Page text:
Better Together

April 1, 2008
The CRASH1 Network unifies the business and marketing efforts of independent collision repair centers.

DRPs. Supplements. CSIs. Consolidators. These are just some of the daily business pressures that make it tough to keep up with the work of actually repairing cars. “I know how to repair a car inside and out,” says Tom Palermo, owner of Tom Palermo’s CRASH1 shops in Crystal Lake and McHenry, Ill. “But outside of that box—marketing, financial services, corporate sales—I don’t know everything. Especially how to open those corporate doors. Insurance companies don’t want to talk to a single, small body shop.” Palermo, with 31 years in the business, isn’t alone.

In 1997, he became one of the first locations of CRASH1, a network of 40 independent collision repair centers located in Wisconsin and Illinois. Formed in Rockford, Ill., by three former locations of the CarStar franchise (based in Overland Park, Kan.), CRASH1 combines its locations’ resources to help shops improve their businesses and provide a more powerful marketing presence for insurance companies
and customers.

The CRASH1 Story

Bill Wynkoop and Dave Replogle, collision repair shop owners in Rockford, first banded together in 1997 to create CRASH1 Collision Centers when their CarStar membership ran out. Business groups in that franchise drove the insurance relationships and marketing efforts, but Wynkoop and Replogle decided they could replicate those roles themselves, without the franchise fees. Successful in growing their businesses together, they attracted other friends in the state—such as Palermo—to join them informally, says CRASH1 President Jim Keller, AAM, who owns a multiple-location shop in Milwaukee, Wis.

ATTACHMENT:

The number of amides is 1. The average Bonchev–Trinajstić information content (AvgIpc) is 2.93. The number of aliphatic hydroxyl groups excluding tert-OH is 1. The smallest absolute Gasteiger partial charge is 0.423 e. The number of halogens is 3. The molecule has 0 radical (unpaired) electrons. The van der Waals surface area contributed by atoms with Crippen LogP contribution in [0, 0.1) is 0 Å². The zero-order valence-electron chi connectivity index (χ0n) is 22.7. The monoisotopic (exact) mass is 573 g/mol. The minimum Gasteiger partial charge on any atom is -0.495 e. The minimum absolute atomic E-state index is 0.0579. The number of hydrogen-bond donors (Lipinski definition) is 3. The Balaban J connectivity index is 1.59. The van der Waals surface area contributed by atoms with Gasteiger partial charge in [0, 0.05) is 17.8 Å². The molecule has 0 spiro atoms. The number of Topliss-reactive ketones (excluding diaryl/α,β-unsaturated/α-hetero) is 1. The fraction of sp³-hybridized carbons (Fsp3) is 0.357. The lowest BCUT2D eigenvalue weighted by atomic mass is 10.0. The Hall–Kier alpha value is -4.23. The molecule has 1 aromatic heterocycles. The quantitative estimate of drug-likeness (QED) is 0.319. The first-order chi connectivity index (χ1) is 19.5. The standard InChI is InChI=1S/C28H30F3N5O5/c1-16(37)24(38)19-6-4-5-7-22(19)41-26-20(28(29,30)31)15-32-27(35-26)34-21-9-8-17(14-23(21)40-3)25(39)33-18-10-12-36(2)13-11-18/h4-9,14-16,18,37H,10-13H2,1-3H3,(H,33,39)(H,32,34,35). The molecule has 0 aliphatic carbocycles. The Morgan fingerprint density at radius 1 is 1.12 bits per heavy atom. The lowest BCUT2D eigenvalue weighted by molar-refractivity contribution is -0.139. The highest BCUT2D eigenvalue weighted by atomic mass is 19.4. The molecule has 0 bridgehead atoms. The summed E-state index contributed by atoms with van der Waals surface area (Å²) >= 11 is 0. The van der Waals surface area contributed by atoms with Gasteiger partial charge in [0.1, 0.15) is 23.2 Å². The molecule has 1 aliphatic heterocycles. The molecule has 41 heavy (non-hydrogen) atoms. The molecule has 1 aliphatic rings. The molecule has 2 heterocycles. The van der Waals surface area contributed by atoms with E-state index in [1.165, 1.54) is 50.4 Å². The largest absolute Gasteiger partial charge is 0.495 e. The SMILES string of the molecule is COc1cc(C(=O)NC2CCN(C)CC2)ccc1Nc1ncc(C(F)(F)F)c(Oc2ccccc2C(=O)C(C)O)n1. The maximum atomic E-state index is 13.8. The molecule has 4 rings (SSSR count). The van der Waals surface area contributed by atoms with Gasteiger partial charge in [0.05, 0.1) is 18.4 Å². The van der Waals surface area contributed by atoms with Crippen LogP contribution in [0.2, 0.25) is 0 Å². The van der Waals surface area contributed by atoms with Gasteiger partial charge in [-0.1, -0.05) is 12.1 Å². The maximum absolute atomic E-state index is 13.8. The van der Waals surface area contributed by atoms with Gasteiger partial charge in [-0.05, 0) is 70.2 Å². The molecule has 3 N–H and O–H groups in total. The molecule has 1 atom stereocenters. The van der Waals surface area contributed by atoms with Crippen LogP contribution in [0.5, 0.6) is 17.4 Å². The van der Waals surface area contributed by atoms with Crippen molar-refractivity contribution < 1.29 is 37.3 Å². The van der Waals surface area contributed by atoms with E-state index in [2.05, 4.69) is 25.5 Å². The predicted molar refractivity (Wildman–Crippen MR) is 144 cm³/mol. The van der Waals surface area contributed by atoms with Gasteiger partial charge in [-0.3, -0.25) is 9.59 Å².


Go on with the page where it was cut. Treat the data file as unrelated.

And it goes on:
CRASH1 promotes the growth of its independent operators so that the whole network is stronger. “It’s a bad time to be alone in this industry.”

A few years later, in 2002, Keller and Troy Gates, who owns several collision shops in Madison, Wis., joined them. “We got to talking about the powerful concept of shops working together and combining resources,” says Keller, a past chairman of the board of the Automotive Service Association (ASA), as well as a 2003 Body Shop Business magazine Collision Executive of the Year and inductee into the Collision Industry Hall of Eagles. “We came up with the mission statement that we were a group of independent shop owners [who were] going to combine resources to create better business performance, market our businesses as a group, and create efficiencies that come form that.” They decided to invite all the shops they knew that were insurance friendly and dedicated to improving and growing their businesses. “We had 15 locations after that meeting,” Keller says. And a new name: the CRASH1 Collision Repair Network.

To save money for its locations (fees are proprietary), CRASH1 uses some of the tools already at its disposal through partners such as the DuPont Performance Alliance, the collision coatings division of the Wilmington, Del.-based chemicals company. For example, CRASH1 uses DuPont’s Customer Satisfaction Index (CSI) and other tools designed to market to insurance companies, for referrals and claims.

CRASH1 is looking to grow its network of shops. Besides Illinois and Wisconsin, CRASH1 will look for locations in Iowa and Minnesota, Keller says. But it’s not interested in national growth, since decisions about car repair and coverage by insurers are grounded in local and regional relationships. Likewise, Keller says, CRASH1 won’t acquire any of its locations; rather, it’s interested in promoting the growth of its independent operators so that the whole network is stronger. Putting it in perspective, Keller says, “It’s a bad time to be alone in this industry.”

CRASH1 Requirements